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LETTER TO EDITOR
Year : 2020  |  Volume : 30  |  Issue : 3  |  Page : 183-184

Embolism somewhere, thrombus nowhere, origin is there in the left atrium: Atrial cardiomyopathy and cryptogenic stroke


Department of Cardiology, Faculty of Human Medicine, Zagazig University, Zagazig, Egypt

Date of Submission17-Apr-2020
Date of Decision21-May-2020
Date of Acceptance29-Aug-2020
Date of Web Publication05-Nov-2020

Correspondence Address:
Ismail Mohamed Ibrahim
Department of Cardiology, Faculty of Human Medicine, Zagazig University, Zagazig
Egypt
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Source of Support: None, Conflict of Interest: None


DOI: 10.4103/jcecho.jcecho_40_20

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How to cite this article:
Ibrahim IM. Embolism somewhere, thrombus nowhere, origin is there in the left atrium: Atrial cardiomyopathy and cryptogenic stroke. J Cardiovasc Echography 2020;30:183-4

How to cite this URL:
Ibrahim IM. Embolism somewhere, thrombus nowhere, origin is there in the left atrium: Atrial cardiomyopathy and cryptogenic stroke. J Cardiovasc Echography [serial online] 2020 [cited 2020 Nov 24];30:183-4. Available from: https://www.jcecho.org/text.asp?2020/30/3/183/300088



Dear Sir,

Cryptogenic stroke counts for about one-fourth of ischemic stokes. It is considered when a definite cardio-aortic embolism, large artery atherosclerosis, or small-artery disease cannot be identified.[1] In the last decade, the concept of atrial cardiomyopathy (AC) has been revived and was considered a plausible cardiac phenotype explaining some cryptogenic strokes.

The term AC was first published in 1972.[2] Recently, a consensus document by the European Heart Rhythm Association (EHRA) reintroduced AC and defined it as “any complex structural, architectural, contractile or electrophysiological changes affecting atria with potential to produce clinically relevant manifestations.” Accordingly, the features of AC include left atrial dilatation/deformation/dysfunction, left atrial appendage reduced flow, intra-atrial conduction block/electromechanical dyssynchrony, as well as elevated serum brain natriuretic peptide (BNP). Of course, multimodality imaging including newer echocardiographic techniques (e.g., strain rate imaging and three-dimensional echocardiography) in addition to cardiac tomography and magnetic resonance can detect some anatomical and functional features of AC.[3]

Numerous findings support the independent association between AC and stroke risk. First, in Specialized Programs of Translational Research in Acute Stroke, AC without concomitant atrial fibrillation (AF) was found in nearly 65% of patients with cryptogenic stroke. Second, the temporal relationship between AF and stroke was lacking in many studies. Finally, in an analysis of Warfarin Aspirin Recurrent Stroke Study, the secondary prevention benefit of warfarin versus aspirin was significantly higher in patients without AF but with elevated NT-pro-BNP. Mechanistically, strokes associated with AC are perhaps mediated through atrial hypo-contractility, atrial endothelial dysfunction, as well as hyper-coagulability.[4]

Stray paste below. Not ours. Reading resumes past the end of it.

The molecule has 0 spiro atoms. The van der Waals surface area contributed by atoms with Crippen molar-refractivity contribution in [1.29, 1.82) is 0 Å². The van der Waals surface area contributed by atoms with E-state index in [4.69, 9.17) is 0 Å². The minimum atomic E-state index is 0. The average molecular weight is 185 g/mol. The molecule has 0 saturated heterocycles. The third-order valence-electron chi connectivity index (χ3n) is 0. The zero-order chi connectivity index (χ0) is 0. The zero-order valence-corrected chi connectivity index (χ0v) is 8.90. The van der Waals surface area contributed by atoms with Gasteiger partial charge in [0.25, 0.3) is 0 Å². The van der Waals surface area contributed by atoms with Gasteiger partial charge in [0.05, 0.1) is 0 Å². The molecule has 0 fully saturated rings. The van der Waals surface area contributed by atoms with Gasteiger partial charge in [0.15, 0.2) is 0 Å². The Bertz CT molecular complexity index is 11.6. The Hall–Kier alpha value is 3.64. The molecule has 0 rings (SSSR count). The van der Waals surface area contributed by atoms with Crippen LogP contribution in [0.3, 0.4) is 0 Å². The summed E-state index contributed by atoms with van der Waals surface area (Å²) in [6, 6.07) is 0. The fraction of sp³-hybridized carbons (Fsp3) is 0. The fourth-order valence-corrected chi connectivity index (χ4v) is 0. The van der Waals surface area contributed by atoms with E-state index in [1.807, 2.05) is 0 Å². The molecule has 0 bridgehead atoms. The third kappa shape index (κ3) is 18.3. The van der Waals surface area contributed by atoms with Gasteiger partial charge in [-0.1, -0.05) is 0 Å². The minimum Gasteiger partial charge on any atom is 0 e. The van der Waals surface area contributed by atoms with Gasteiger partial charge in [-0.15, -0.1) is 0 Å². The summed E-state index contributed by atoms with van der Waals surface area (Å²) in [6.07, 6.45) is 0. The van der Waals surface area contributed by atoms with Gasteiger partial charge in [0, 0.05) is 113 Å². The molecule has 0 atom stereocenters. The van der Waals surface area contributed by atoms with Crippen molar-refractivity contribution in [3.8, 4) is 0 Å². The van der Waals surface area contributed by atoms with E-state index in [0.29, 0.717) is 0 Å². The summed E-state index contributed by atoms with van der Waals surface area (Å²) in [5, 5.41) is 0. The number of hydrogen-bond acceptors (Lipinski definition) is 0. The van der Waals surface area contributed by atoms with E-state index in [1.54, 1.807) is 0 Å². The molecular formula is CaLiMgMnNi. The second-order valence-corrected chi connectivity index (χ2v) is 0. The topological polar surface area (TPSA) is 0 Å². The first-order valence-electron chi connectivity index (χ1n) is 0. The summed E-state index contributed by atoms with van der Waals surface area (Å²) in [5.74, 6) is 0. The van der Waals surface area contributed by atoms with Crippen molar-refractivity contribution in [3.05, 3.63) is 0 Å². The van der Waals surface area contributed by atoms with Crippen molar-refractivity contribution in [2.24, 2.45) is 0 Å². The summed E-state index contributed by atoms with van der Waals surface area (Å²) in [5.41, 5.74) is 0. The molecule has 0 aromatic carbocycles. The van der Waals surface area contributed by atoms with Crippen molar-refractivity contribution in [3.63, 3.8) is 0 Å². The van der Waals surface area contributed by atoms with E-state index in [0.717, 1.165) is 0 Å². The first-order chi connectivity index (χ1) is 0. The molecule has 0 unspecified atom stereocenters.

The clinical predictors of stroke risk in AF included in CHA2 DS2-VASc are congestive heart failure, hypertension, age ≥75 years, diabetes, prior stroke or thromboembolism, vascular disease, age between 65 and 74 years, and sex category. All of these predictors are known to induce atrial structural and functional remodeling. Hence, the practice of anticoagulation in AF appears to be indirectly targeting the associated AC.[5] This notion may alter the current status of stroke prevention, shifting it to a non-AF-dependent paradigm. Currently, recent research is under way to test the hypothesis of secondary stroke prevention in patients with AC and no concomitant AF. The ongoing Atrial Cardiopathy and Antithrombotic Drugs in Prevention after cryptogenic stroke study aims at comparing secondary prevention through using apixaban versus aspirin in cryptogenic stroke patients with AC. The study results will significantly affect our understanding and management of cryptogenic strokes.

Critical thinking on AC raises many diagnostic and therapeutic issues. First, the EHRA classification is based on atrial histopathology which is clinically impractical. Second, the potential thrombogenic impact of each feature, the interplay between different features, and the final “grade” of AC have not been yet elucidated. Third, estimation of stroke burden in AC patients has not been studied in randomized controlled studies. Lastly, whether or not patients with AC are eligible for primary stroke prevention has not been studied yet. Enormous basic and translational research is encouraged to gain a better understanding of the clinical significance of AC.

Financial support and sponsorship

Nil.

Conflicts of interest

There are no conflicts of interest.



 
  References Top

1.
Liberman AL, Prabhakaran S. Cryptogenic stroke: how to definite it? How to treat it? Curr Cardiol Rep 2013;15:423.  Back to cited text no. 1
    
2.
Nagle RE, Smith B, Williams DO. Familial atrial cardiomyopathy with heart block. Br Heart J 1972;34:205.  Back to cited text no. 2
    
3.
Goette A, Kalman JM, Aguinaga L, Akar J, Cabrera JA, Chen SA, et al. EHRA/HRS/APHRS/SOLACE expert consensus on atrial cardiomyopathies: Definition, characterization, and clinical implication. Heart Rhythm 2017;14:e3-40.  Back to cited text no. 3
    
4.
Yaghi S, Kamel H, Elkind MSV. Atrial cardiopathy: A mechanism of cryptogenic stroke. Expert Rev Cardiovasc Ther 2017;15:591-9.  Back to cited text no. 4
    
5.
Guichard JB, Nattel S. Atrial cardiomyopathy: A useful notion in cardiac disease management or a passing fad? J Am Coll Cardiol 2017;70:756-65.  Back to cited text no. 5
    




 

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